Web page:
Shapur II investiture at Taq-e Bustan
Rock relief of Shapour II at Taq-e Bustan, frontal view
The rock relief of Sasanian king Shapur II (309-379 CE) at Taq-e Bostan, also known as Taq-e Bustan I shows a double scene of investiture and victory.
Shapur II is the first king who ordered the carving of a rock relief at Taq-e Bustan. The reason of such choice may be explained by several facts: a lake is at the footage of the rocky cliff, flooded by several springs, the place is located on a millenniums-used road having linked Babylon to Ecbatan under the Median and later Achemenian era, Seleucia and Hecatompylos under the Parthian, then, Ctesiphon to Kermanshah under the Sasanian ruling.
Carved in a rectangular frame, the relief is symmetric, king standing at the center. At the left side, God Mithra emerges from a Lotus flower, crowned by a lightning sun, holding the Barsum (wood bundle symbol of divine power). At the right side, god Ahuramazda wearing his classical crenellated crown gives the king the Farshiang ( ribboned ring symbol of royal power). Under the feet of the king, lay the dead body of Roman emperor Julian the Apostate, who was defeated by Shapur II. The characters are isocephalic ( even Mithra standing above a flower): their heads are on the same level suggesting the king is equal to gods. The relief shows the first representation of a new royal posture: standing frontal body with divergent feet and semi-turned head. Although taken as a whole, the scene looks static, but a detail gives the composition a subtle movement: a closer look at the ring Ahuramazda gives to the king let one see that the god’s hand is closed, holding the ring while the king’s hand is yet open waiting for it. The short angle given to the king's body conjuguated with the rotation of his head & upper body towards Ahuramazda complete the movement.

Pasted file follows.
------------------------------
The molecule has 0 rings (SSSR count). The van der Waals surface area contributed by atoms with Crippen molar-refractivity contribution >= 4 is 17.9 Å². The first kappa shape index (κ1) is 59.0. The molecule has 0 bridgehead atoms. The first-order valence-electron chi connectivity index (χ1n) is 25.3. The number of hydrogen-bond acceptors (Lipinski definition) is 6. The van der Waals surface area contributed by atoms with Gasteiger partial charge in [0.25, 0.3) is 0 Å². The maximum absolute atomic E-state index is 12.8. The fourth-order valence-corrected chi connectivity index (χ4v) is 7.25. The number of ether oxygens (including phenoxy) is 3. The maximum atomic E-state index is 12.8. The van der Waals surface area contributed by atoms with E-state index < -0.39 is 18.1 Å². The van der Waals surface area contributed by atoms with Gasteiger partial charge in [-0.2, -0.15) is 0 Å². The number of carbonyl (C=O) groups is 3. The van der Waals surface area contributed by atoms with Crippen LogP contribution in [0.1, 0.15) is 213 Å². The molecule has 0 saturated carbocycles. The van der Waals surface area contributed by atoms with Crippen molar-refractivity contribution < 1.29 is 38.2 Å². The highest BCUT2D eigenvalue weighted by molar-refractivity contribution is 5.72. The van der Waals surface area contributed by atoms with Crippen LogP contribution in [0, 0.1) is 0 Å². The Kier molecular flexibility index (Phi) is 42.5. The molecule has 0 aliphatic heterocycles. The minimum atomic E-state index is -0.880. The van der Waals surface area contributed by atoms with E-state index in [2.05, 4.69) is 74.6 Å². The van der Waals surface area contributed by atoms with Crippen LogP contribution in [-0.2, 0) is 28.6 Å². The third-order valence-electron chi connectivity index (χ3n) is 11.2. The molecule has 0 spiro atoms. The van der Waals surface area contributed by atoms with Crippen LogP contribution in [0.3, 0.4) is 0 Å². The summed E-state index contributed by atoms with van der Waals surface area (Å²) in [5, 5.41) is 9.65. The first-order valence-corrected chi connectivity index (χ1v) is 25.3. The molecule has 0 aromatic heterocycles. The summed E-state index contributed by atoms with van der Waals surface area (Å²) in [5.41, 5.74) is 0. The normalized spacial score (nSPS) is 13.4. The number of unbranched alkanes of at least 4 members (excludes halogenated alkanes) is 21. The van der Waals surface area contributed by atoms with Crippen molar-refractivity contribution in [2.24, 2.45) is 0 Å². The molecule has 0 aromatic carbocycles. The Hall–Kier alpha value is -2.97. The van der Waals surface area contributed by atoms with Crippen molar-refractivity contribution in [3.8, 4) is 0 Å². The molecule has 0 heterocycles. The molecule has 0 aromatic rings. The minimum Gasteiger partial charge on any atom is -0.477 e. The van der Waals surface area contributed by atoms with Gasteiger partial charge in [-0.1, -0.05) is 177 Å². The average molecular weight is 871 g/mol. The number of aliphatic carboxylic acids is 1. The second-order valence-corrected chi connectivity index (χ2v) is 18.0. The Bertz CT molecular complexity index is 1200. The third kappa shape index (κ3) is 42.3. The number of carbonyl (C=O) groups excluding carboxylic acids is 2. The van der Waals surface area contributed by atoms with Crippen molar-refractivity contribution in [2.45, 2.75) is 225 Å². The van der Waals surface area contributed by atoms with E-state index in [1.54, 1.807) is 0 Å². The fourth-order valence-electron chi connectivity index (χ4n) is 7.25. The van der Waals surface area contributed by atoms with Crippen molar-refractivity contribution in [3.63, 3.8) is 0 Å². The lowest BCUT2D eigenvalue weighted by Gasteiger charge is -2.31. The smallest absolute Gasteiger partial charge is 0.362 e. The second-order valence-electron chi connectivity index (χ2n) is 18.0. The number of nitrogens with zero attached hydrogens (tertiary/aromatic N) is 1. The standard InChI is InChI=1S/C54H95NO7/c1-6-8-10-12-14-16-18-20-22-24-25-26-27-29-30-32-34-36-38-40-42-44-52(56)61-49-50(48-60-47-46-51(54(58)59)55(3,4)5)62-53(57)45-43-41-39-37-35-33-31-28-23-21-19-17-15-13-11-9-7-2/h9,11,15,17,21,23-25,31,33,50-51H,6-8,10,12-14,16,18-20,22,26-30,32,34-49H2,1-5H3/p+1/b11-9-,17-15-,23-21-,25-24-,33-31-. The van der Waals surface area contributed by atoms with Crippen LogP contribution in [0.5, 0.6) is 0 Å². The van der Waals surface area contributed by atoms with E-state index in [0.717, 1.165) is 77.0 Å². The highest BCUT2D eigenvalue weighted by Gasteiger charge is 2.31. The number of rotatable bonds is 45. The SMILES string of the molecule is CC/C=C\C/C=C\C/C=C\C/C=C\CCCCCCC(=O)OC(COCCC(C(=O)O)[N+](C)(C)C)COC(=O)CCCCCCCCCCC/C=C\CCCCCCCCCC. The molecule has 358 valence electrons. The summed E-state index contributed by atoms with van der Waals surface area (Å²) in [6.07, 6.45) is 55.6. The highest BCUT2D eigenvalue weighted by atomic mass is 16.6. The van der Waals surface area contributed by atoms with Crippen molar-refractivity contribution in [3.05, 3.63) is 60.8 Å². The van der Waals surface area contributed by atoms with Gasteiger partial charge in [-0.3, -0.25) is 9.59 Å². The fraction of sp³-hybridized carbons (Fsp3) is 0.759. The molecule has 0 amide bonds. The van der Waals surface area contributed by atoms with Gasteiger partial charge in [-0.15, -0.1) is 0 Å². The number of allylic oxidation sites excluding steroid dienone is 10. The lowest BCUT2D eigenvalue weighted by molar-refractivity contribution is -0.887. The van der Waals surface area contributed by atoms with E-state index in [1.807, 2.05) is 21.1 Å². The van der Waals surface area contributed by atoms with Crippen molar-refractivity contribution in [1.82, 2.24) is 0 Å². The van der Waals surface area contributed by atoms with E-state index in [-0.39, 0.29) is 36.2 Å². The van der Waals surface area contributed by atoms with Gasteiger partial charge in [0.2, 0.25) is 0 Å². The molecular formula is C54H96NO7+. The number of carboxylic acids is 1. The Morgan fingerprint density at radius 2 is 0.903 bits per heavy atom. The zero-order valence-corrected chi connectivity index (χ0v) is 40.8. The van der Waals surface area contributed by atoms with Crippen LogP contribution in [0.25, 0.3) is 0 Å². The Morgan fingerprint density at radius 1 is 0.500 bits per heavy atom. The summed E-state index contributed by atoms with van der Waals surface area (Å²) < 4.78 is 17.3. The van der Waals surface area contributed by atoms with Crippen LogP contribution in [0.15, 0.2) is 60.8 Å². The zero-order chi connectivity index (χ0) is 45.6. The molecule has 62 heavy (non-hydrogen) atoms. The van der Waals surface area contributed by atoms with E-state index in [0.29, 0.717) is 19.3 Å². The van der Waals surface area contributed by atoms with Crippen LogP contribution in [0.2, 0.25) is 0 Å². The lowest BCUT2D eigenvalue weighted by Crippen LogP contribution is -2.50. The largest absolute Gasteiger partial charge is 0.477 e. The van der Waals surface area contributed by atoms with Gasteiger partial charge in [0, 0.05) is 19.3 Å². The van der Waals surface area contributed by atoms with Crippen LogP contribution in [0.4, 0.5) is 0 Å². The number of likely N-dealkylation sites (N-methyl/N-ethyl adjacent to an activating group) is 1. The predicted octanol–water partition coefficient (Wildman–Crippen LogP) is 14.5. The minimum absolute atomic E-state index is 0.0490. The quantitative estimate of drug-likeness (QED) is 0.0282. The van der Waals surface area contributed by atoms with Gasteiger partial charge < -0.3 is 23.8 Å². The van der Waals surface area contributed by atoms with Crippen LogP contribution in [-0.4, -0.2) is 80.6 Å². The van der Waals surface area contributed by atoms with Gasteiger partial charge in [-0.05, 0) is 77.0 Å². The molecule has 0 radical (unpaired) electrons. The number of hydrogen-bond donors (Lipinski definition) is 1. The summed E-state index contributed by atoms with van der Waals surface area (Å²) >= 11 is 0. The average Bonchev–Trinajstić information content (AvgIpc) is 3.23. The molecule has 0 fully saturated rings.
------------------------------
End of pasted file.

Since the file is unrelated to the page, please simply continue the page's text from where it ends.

Technically speaking the quality of the carving is very fine, showing that the Sasanian artists have matched a constant progress within time: the depth is clearly increased compared to previous reliefs, while clothes, weapons, crowns, jewels and body details get more realism. Except… The Roman emperor. Leaving aside the realism of his face and clothing reminding those seen on his coinages, Julian the apostate is minimally engraved, with a poor depth, as if the king ordered to suggest a defeated roman enemy was of a lesser importance. The surface of the relief is not smooth, appearing grainy or slightly bumpy. If natural erosion could be an explanation, clues have been found on some Sasanian rock reliefs letting archaeologists think that some reliefs may have been coated with kind of plasters or pigments that could not be applied on smooth surfaces.
Taken at Taq-e Bustan, city of Kermanshah, Province of Kermanshah, Iran, May 2009.